No science has ever so greatly improved relations among humankind. No activity has ever so fully defined what it means to be human.
Recently, after slightly overindulging during a celebration with my newfound community of Panamo-Russo-Semitic-American students, I said goodbye and staggered out the door to begin my solitary walk home.
When I regained consciousness the next morning, I was surprised to find myself in a meat locker, clutching the freshly-shed skin of a reticulate python in my fist and wearing nothing except an adult incontinency undergarment atop my head. I gazed down on my partners – complete strangers who were sleeping peacefully against my chest – and was suddenly flooded with the memory of innocent ecstasies that followed after I was sidetracked during last evening’s walk home.
Because this is an unenlightened and ultra-conservative newspaper, I’ll keep the details to myself. Suffice it to say, the experience was both wholly consensual and tremendously freeing. While the activities did violate some of the more stodgy dictates of my Zoroastrian upbringing, what happened was the sexual manifestation of pure and true beauty – feeling religious guilt would demean the profound experience entirely. Besides, the Avesta was written thousands of years ago and it was never really meant to be taken literally anyway.
The discovery of my repressed sexuality completely revolutionized the way I thought of myself as well as the way I think others think of me. Screw ethnicity – sexual orientation’s the real factor in questions of identity. The way I am sexually speaks volumes more about who I am as a person than some flimsy Panamo-Russo-Semitic-American heritage.
As with my ethnicity, I wasn’t given the option of choosing my sexuality. My particular sexual proclivities are the result of genetics, the mere sequencing of my nucleotides. It’s not some choice I consciously made. Judging me by genetic factors that are completely out of my control is utterly repugnant, and yet, the vast majority of this campus would likely shun me were I to reveal the particular nature of my sexuality.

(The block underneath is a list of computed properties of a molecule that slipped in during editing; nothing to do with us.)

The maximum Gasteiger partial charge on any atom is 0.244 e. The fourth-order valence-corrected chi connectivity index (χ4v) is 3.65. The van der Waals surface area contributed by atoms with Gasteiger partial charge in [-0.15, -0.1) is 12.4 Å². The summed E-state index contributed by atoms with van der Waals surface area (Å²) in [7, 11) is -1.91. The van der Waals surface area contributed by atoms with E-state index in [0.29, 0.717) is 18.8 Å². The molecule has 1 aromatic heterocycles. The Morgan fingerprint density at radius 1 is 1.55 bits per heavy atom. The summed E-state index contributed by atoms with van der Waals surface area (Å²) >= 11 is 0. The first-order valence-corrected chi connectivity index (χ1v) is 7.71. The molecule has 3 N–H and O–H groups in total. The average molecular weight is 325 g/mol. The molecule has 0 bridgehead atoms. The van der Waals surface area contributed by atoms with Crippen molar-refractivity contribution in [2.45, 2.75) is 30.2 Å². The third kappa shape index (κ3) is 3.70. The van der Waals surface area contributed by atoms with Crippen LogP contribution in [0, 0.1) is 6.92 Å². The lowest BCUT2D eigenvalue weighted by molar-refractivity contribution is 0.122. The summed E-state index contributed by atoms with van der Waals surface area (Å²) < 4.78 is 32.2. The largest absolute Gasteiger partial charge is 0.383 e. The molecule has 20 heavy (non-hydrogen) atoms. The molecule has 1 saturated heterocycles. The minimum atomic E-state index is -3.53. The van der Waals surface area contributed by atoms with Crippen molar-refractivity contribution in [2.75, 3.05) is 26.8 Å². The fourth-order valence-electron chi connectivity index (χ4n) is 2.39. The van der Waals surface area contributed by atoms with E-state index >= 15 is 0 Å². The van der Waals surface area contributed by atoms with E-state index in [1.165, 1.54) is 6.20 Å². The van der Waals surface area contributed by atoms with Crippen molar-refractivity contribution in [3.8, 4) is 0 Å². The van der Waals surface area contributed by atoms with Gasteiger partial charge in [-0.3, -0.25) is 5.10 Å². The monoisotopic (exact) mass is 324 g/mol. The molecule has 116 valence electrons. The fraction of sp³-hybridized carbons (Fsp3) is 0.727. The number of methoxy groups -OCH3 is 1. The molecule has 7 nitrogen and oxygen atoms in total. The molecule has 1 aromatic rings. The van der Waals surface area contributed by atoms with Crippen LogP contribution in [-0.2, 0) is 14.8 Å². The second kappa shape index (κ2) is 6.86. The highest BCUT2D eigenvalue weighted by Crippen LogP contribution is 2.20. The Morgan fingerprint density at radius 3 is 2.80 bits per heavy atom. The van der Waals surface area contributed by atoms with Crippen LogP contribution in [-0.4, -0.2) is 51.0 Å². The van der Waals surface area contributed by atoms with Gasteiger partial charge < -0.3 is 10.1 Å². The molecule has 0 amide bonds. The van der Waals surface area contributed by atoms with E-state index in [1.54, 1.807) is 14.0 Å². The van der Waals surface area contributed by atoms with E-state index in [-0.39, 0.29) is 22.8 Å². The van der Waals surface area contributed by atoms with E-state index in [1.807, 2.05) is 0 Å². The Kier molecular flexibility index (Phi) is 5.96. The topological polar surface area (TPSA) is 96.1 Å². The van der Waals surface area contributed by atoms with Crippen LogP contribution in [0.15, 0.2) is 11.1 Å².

That’s why people who share my particular alternative lifestyle need to join with me. It’s time we stopped being ashamed of something we know to be beautiful. It’s time we tell the world that our preference is no one’s business but our own. It’s time to celebrate our sexuality proudly and publicly, with T-shirts and colorful parades.
The path to ultimate social acceptance lies through education. We need our state and federal government to pass legislation that would ensure our perspective to be taught fairly in public schools. Nothing is more painful than the harsh words of a child who has been taught to hate that which isn’t reflected in the mainstream.
We also need to take our battle to Hollywood and network television to ensure that we are equally represented in American pop culture. Unless you’re one of us, you couldn’t possibly imagine how hurtful it is never to see an honest portrayal of someone who undergoes the trials and tribulations that come with having our alternative lifestyle. The angry epithets shouted at us by the ignorant are indeed painful, but they do not compare to the emotional havoc wrought by close-minded and condescending network executives.
CSU, it’s time to open your eyes. Stop being so apathetic and take some time to learn more about a lifestyle that you might be unfamiliar with. My sexual preferences may not be very important to you, but they mean a whole hell of a lot to me. So pretend to listen attentively while I go on and on – or else I’ll never shut up.
Jon Watkins is a senior majoring in English.